Edinburgh Fringe 2015
When quiet, unassertive Zoe lets an old university chum sleep on her sofa for just a couple of nights, little does she realise how her life will change.
Zoe is in love with her boss and is thrilled when he agrees to go to the latest RSC blockbuster with her. Arriving at the box office she meets old university friend and failed actress, Ruth, who flings herself on Zoe’s mercy. A love affair has ended, she needs a place to stay and despite the possibility that Penge West isn’t really in London at all, takes up residence on Zoe’s sofa.
And that’s about as much as she does do. This is a wickedly funny two hander, a sort of Odd Couple on legal highs. And excruciating for anyone who has ever agreed to house a friend in crisis for a few days that turns into weeks.
Tired of Ruth’s unwillingness to lift a finger and endless whinging about the parts she could have done better than whoever is doing them and the breaks she hasn’t had, Zoe finally loses patience and suggests she creates something herself. Seizing on the idea, Ruth insists on instant brainstorming, it will be a brilliant one woman show and, after some dismissing of Zoe’s suggestions, settles on the Brazilian artist, Frida Kahlo. The ever patient (and still in love with her boss) Zoe is drafted in to help with the writing – she does work in a publisher’s after all – and the rehearsals. And, once Ruth’s former lover has refused to take all the male parts, Zoe finds herself in the cast as well. The result is a one woman show with two women in it.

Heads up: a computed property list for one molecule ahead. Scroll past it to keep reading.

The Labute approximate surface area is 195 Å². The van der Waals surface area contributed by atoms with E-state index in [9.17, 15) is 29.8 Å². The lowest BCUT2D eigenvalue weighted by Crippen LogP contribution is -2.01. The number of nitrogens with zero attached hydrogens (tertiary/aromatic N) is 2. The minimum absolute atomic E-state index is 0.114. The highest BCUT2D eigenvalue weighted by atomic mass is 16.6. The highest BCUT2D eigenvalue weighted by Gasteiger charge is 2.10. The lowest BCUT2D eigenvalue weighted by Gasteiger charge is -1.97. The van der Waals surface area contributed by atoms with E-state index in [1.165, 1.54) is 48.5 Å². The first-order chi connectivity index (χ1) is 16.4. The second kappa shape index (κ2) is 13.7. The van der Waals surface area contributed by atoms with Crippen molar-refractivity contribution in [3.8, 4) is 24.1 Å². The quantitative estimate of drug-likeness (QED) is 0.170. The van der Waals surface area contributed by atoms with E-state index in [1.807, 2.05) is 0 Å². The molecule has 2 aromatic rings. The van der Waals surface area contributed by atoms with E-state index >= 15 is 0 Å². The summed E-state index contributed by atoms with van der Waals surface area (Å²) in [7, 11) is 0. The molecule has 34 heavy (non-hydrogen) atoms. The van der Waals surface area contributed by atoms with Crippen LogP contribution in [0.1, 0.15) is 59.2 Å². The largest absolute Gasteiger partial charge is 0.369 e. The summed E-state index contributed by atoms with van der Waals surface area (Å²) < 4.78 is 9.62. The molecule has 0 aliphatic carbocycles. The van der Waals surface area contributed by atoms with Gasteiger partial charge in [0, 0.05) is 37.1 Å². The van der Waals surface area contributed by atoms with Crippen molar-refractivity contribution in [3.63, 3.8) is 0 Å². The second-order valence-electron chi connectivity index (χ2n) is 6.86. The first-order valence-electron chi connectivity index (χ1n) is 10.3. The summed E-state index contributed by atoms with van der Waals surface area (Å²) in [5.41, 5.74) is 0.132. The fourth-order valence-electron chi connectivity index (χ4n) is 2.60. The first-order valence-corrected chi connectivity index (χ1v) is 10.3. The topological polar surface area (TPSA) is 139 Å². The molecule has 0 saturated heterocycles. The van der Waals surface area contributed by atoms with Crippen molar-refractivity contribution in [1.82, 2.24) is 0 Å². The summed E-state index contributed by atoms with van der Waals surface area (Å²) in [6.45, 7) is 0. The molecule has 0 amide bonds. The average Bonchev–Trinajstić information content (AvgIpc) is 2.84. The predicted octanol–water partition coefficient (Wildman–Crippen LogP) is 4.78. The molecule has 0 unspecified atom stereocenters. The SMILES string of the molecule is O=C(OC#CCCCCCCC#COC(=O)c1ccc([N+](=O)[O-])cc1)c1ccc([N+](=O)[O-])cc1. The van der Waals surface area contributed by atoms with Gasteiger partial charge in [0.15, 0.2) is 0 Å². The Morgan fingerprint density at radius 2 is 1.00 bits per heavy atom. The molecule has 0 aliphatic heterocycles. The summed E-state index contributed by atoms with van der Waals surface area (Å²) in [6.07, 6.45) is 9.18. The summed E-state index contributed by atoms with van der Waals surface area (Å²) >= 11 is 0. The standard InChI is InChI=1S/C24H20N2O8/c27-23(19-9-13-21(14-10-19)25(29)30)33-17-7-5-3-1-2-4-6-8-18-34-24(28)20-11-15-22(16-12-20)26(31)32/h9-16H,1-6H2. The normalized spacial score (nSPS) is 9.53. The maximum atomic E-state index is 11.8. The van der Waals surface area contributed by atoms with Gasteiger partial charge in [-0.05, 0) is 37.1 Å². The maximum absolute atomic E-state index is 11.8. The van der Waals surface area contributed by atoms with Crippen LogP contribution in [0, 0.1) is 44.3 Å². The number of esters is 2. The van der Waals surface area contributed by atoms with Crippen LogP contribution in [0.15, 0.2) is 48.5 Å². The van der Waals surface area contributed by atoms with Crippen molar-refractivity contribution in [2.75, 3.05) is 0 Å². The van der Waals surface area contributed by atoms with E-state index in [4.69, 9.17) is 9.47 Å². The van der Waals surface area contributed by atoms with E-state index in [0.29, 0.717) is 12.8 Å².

The writing sparkles throughout with lots of memorable and witty moments. However, in addition to the comedy, the play also makes some pertinent observations about the challenges women face in theatre which adds depth to the piece.
Olivia Scott-Taylor as Zoe and Cecily Nash as Ruth provide a strong contrast in character with plenty of verbal and physical sparring and the pace never flags. Despite the extremes of their characters they create two believable and sympathetic women. Nash creates a beautifully drawn neurotic self-absorbed caricature of an actor and Scott-Taylor’s Zoe is so self-deprecating we want to take her home and nurture her.
The set is simple and flexible with additional pieces for the play within a play that have a cartoon feel and ensure a different feel. However, some are a little unwieldy and slow the action although a voice over from the Front of House manager helps to cover them.
The play within a play is very funny and both actors demonstrate their versatility but there is a little too much of it, it slows the journey towards the crisis that precipitates the moment when Zoe finally cracks. Zoe also proves to be a rather better actor that we have come to expect from her protestations of only having done one university show. I felt there was scope for her to further clown her way through the various male lovers she has been thrust into playing.
Overall this is a witty and sparkling new play; a thoroughly enjoyable hour.